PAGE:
POWELL, Ohio – The Columbus Zoo and Aquarium is pleased to announce the birth of a female western lowland gorilla baby named Jamani on Wednesday, April 15, 2020 at 9:09 p.m. to mother, Cassie, and first-time father, Ktembe.
The Zoo’s team of animal care experts, who continue to monitor the gorillas, report that experienced mom, Cassie, is providing excellent care to her little one. Cassie and Jamani will likely remain behind the scenes with Ktembe and the other members of their troop for several months to ensure minimal disruptions so they can continue to bond.
The name Jamani means “friend” in Swahili and was selected by Mary Anne Huber, a longtime Columbus Zoo supporter, who has also served as a docent at the facility since 1988. The honor of naming the baby gorilla was auctioned at the Rwandan Fête, a Columbus Zoo autumn fundraiser that supports gorilla conservation.
Jamani is the 33rd gorilla to be born at the Columbus Zoo, where history was made in 1956 with Colo, the first gorilla to be born in human care. Colo made history again as she lived to be 60 years old—the oldest gorilla in human care at that time. Though she passed away in 2017, her legacy—and the Zoo’s gorilla program–continues to have far-reaching impacts in helping to protect the future of western lowland gorillas.
“We are extremely proud of the Columbus Zoo’s successful contributions over the years to the knowledge and understanding of these incredible gorillas, as well as our continued commitment to gorilla conservation. Each birth is extremely special and is important to celebrate as it offers hope for their future. This week, as we also marked the 50th Anniversary of Earth Day, we have the perfect opportunity to reflect on how each and every one of us can make a positive difference. At the Columbus Zoo, we are inspired every day by the animals in our care, as well as by our community and supporters, who share with us a passion for protecting wildlife and wild places,” said Columbus Zoo and Aquarium President/CEO Tom Stalf.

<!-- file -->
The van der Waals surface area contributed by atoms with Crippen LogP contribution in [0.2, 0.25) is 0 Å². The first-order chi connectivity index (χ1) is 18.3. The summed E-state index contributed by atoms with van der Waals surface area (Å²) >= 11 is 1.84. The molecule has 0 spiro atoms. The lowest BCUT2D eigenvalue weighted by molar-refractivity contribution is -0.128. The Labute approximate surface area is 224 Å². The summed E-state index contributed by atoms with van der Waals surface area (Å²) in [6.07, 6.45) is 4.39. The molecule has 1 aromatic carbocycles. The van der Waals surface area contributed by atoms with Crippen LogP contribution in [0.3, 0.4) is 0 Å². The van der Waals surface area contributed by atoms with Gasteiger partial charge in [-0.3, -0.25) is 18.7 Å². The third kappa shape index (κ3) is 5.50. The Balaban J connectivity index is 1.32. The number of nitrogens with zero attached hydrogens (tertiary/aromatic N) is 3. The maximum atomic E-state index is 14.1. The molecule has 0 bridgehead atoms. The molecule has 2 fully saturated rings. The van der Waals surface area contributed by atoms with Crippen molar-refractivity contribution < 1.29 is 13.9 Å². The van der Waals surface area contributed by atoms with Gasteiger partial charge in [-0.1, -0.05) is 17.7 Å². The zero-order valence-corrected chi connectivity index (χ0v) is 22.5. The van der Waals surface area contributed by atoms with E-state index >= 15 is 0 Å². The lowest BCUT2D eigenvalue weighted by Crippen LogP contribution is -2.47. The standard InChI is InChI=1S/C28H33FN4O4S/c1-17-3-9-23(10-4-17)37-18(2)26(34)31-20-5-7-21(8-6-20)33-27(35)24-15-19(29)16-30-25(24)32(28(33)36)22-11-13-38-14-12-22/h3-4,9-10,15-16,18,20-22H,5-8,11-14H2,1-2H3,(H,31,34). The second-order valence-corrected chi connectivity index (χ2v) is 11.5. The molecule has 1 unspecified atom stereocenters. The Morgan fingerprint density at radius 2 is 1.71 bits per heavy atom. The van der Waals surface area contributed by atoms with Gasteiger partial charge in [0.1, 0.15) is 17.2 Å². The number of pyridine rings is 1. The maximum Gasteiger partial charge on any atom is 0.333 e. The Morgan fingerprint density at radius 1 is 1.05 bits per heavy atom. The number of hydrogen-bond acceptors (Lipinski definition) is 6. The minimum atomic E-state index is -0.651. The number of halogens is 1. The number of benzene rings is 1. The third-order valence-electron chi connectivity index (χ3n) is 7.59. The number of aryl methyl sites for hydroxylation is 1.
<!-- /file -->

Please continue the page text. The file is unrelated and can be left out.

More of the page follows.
The pairing of Cassie and Ktembe was recommended by the Species Survival Plan® (SSP), a program coordinated by the Association of Zoos and Aquariums (AZA) to maintain genetic diversity of threatened and endangered species in human care. Cassie, one of Colo’s “grandchildren,” was born at the Columbus Zoo on August 16, 1993. Cassie previously gave birth to female, Nadami, on September 29, 2010. Jamani, Nadami’s half-sister, now joins the ranks as Colo’s 12th “great-grandchild.” Ktembe was born at the Smithsonian’s National Zoo on March 13, 1997 and arrived at the Columbus Zoo from Omaha’s Henry Doorly Zoo and Aquarium in August 2017. The Columbus Zoo has a total of 20 gorillas living in three troops led by a different male (silverback). Ktembe’s troop consists of Cassie, Nadami, Jamani and Sue (born at the Lincoln Park Zoo on September 27, 2004).
“We couldn’t be more thrilled with how the troop is responding to the birth of Jamani. They’re all curious, yet very respectful about giving Cassie and Jamani their space. We’re also very proud of Ktembe who, as a first-time father, has even exceeded our expectations with his calm and gentle nature, which sets a positive example and leads the troop’s social dynamics overall,” said Audra Meinelt, curator of the Columbus Zoo’s Congo Expedition region.
According to the International Union For Conservation of Nature (IUCN) Red List of Threatened Species™, western lowland gorillas (gorilla gorilla) are listed as critically endangered. Habitat loss and deforestation have historically been the primary cause for declining populations of Africa’s great apes, but experts now agree that the illegal commercial bushmeat trade has surpassed habitat loss as the primary threat to ape populations—particularly for western lowland gorillas.
The Columbus Zoo and Aquarium is a proud supporter of several gorilla conservation projects in Central Africa, from research to rescue and rehabilitation missions. In 1991, the Columbus Zoo also founded Partners In Conservation (PIC), a grassroots effort to protect African wildlife through humanitarian projects. Over the last 27 years, PIC has supported more than 60 projects focused in Rwanda, Uganda and the Democratic Republic of Congo.
In addition to the world-class gorilla breeding program, the Columbus Zoo is known for being a pioneer in gorilla fostering for more than 30 years. The Zoo has been recognized internationally for the care of gorillas in social groups, including expanding social groups through the placement of young gorillas with foster mothers when their biological mothers were unable to care for them. Over the years, nine gorillas born at the Columbus Zoo have been raised through this fostering program and seven others have been sent from other zoos to receive care.